The courthouse steps were covered with people and equipment when I walked out to meet Michael Ratner for lunch. Fake lawyers, fake reporters, fake cops and fake crooks were hovering around as real people operating cameras, reading scripts, applying makeup, testing lighting and sound, holding clipboards, worked among relatives of the producers as they set up the next scene for the pilot of a television series tentatively titled "Doubt." As always, I marveled at the number of people needed to get an image on a screen.
There was one interesting touch that may require watching this episode, if it ever airs, in order to understand. A bicycle rack was temporarily set up at the curb along Centre Street, with several bicycles in position; not CitiBikes, but real bikes used by messengers or otherwise athletic people. At first, I thought that this was transportation for crew members, but, as I left work later, I saw the rack and all the bikes being loaded onto a truck with other props and equipment. So, as Chekhov said: "If in the first act you have hung a pistol on the wall, then in the following one it should be fired. Otherwise don’t put it there."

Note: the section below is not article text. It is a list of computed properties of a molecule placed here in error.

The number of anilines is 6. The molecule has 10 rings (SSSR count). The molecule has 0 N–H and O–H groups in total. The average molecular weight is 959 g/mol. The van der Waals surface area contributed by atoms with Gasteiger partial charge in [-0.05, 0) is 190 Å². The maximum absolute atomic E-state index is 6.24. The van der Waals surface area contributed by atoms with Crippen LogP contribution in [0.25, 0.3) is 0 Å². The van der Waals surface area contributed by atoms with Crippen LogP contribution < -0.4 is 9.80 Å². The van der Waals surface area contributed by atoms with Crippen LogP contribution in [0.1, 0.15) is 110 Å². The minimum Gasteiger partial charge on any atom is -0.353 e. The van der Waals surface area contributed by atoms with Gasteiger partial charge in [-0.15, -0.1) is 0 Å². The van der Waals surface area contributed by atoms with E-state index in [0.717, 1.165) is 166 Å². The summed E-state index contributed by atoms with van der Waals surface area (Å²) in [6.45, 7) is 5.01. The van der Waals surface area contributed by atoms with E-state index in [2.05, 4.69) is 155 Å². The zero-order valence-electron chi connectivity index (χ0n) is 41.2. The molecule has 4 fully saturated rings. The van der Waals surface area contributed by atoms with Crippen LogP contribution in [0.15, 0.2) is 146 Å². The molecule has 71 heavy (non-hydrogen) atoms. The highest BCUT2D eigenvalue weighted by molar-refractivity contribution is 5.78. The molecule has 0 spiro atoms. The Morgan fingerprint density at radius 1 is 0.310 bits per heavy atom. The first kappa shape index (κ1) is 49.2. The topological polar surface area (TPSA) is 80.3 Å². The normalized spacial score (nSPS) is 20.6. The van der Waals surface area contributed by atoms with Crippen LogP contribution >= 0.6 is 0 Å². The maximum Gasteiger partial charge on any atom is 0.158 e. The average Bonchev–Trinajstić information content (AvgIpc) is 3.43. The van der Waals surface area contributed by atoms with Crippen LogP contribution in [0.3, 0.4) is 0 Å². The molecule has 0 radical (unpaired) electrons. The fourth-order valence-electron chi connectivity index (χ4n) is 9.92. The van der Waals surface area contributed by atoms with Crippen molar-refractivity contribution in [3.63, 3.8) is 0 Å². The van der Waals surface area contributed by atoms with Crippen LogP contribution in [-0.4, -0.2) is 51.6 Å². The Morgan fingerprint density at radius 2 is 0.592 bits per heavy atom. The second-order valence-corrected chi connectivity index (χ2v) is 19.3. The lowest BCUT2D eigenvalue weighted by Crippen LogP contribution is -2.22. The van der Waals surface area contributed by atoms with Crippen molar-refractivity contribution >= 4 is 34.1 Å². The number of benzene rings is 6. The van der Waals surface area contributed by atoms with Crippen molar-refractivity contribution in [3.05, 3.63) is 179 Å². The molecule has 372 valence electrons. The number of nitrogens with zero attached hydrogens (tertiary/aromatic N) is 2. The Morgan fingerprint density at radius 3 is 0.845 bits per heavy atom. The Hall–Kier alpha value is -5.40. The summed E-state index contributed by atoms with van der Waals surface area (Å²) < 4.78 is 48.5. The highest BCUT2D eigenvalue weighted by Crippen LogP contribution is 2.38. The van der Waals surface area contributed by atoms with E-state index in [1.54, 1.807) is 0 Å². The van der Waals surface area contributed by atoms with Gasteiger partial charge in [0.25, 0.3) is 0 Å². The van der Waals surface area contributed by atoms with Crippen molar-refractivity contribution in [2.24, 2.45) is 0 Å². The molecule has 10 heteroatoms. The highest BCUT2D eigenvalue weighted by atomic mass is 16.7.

Lunch with Michael is always enjoyable, but not long enough to catch up on his trips to Florida, Burma, Colorado and Mexico since I last saw him. He knows how to retire. On the other hand, I know how to order at Wo Hop, 17 Mott Street, where we had the quintessential Chinatown lunch, won ton soup for Michael, egg rolls, shrimp in lobster sauce and pork fried rice, all shared. The good news/bad news is that Wo Hop’s portions are so large that we had no room to order more of their fabulous food.
Time Out New York recently published a list of the "100 best New York restaurants." I’ll offer it to you with the understanding that it isn’t.
For example, neither the Four Seasons nor Wo Hop makes the list.
Wednesday, March 11, 2015